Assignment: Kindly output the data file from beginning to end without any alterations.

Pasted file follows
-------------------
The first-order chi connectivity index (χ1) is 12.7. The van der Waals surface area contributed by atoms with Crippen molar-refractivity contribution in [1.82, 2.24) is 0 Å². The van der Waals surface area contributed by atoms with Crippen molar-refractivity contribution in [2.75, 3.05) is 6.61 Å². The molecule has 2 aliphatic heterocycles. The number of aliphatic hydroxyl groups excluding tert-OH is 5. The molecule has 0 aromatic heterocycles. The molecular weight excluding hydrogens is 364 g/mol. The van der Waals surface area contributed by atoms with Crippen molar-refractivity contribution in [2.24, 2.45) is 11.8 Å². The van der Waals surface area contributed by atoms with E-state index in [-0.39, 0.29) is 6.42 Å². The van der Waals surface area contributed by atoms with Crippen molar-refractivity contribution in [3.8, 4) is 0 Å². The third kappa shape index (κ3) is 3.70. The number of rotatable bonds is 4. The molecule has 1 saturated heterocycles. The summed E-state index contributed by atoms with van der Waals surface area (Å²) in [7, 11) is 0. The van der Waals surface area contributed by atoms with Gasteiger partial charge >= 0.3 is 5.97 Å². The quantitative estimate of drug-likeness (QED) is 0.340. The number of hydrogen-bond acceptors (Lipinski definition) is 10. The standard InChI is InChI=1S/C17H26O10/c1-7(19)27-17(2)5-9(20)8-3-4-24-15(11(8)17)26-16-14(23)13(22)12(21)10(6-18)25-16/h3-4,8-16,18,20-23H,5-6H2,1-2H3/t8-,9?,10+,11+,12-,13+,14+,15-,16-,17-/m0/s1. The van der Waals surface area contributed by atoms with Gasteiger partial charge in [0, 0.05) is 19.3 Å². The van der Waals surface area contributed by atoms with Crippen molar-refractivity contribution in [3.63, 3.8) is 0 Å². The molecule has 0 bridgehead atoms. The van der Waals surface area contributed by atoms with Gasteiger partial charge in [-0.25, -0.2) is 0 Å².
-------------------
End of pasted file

The first-order chi connectivity index (χ1) is 12.7. The van der Waals surface area contributed by atoms with Crippen molar-refractivity contribution in [1.82, 2.24) is 0 Å². The van der Waals surface area contributed by atoms with Crippen molar-refractivity contribution in [2.75, 3.05) is 6.61 Å². The molecule has 2 aliphatic heterocycles. The number of aliphatic hydroxyl groups excluding tert-OH is 5. The molecule has 0 aromatic heterocycles. The molecular weight excluding hydrogens is 364 g/mol. The van der Waals surface area contributed by atoms with Crippen molar-refractivity contribution in [2.24, 2.45) is 11.8 Å². The van der Waals surface area contributed by atoms with E-state index in [-0.39, 0.29) is 6.42 Å². The van der Waals surface area contributed by atoms with Crippen molar-refractivity contribution in [3.8, 4) is 0 Å². The third kappa shape index (κ3) is 3.70. The number of rotatable bonds is 4. The molecule has 1 saturated heterocycles. The summed E-state index contributed by atoms with van der Waals surface area (Å²) in [7, 11) is 0. The van der Waals surface area contributed by atoms with Gasteiger partial charge >= 0.3 is 5.97 Å². The quantitative estimate of drug-likeness (QED) is 0.340. The number of hydrogen-bond acceptors (Lipinski definition) is 10. The standard InChI is InChI=1S/C17H26O10/c1-7(19)27-17(2)5-9(20)8-3-4-24-15(11(8)17)26-16-14(23)13(22)12(21)10(6-18)25-16/h3-4,8-16,18,20-23H,5-6H2,1-2H3/t8-,9?,10+,11+,12-,13+,14+,15-,16-,17-/m0/s1. The van der Waals surface area contributed by atoms with Gasteiger partial charge in [0, 0.05) is 19.3 Å². The van der Waals surface area contributed by atoms with Crippen molar-refractivity contribution in [3.63, 3.8) is 0 Å². The molecule has 0 bridgehead atoms. The van der Waals surface area contributed by atoms with Gasteiger partial charge in [-0.25, -0.2) is 0 Å².